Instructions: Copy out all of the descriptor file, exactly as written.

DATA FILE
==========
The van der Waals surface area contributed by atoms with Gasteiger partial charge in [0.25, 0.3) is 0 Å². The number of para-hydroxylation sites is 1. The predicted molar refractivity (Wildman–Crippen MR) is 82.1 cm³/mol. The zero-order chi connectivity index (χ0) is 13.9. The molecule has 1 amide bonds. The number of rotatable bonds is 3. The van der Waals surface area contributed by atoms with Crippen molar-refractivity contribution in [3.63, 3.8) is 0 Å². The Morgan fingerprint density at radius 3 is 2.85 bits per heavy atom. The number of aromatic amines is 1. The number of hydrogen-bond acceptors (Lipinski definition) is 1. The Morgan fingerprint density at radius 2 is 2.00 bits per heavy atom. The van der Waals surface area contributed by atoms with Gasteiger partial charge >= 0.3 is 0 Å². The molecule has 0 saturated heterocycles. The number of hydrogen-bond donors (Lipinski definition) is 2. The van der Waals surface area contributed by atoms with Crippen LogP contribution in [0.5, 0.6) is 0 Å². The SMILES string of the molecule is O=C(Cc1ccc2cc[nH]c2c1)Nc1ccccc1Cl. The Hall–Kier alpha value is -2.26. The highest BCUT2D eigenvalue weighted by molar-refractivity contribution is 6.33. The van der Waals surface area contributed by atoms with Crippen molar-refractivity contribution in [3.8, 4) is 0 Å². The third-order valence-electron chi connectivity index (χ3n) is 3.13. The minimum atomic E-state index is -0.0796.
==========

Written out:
The van der Waals surface area contributed by atoms with Gasteiger partial charge in [0.25, 0.3) is 0 Å². The number of para-hydroxylation sites is 1. The predicted molar refractivity (Wildman–Crippen MR) is 82.1 cm³/mol. The zero-order chi connectivity index (χ0) is 13.9. The molecule has 1 amide bonds. The number of rotatable bonds is 3. The van der Waals surface area contributed by atoms with Crippen molar-refractivity contribution in [3.63, 3.8) is 0 Å². The Morgan fingerprint density at radius 3 is 2.85 bits per heavy atom. The number of aromatic amines is 1. The number of hydrogen-bond acceptors (Lipinski definition) is 1. The Morgan fingerprint density at radius 2 is 2.00 bits per heavy atom. The van der Waals surface area contributed by atoms with Gasteiger partial charge >= 0.3 is 0 Å². The molecule has 0 saturated heterocycles. The number of hydrogen-bond donors (Lipinski definition) is 2. The van der Waals surface area contributed by atoms with Crippen LogP contribution in [0.5, 0.6) is 0 Å². The SMILES string of the molecule is O=C(Cc1ccc2cc[nH]c2c1)Nc1ccccc1Cl. The Hall–Kier alpha value is -2.26. The highest BCUT2D eigenvalue weighted by molar-refractivity contribution is 6.33. The van der Waals surface area contributed by atoms with Crippen molar-refractivity contribution in [3.8, 4) is 0 Å². The third-order valence-electron chi connectivity index (χ3n) is 3.13. The minimum atomic E-state index is -0.0796.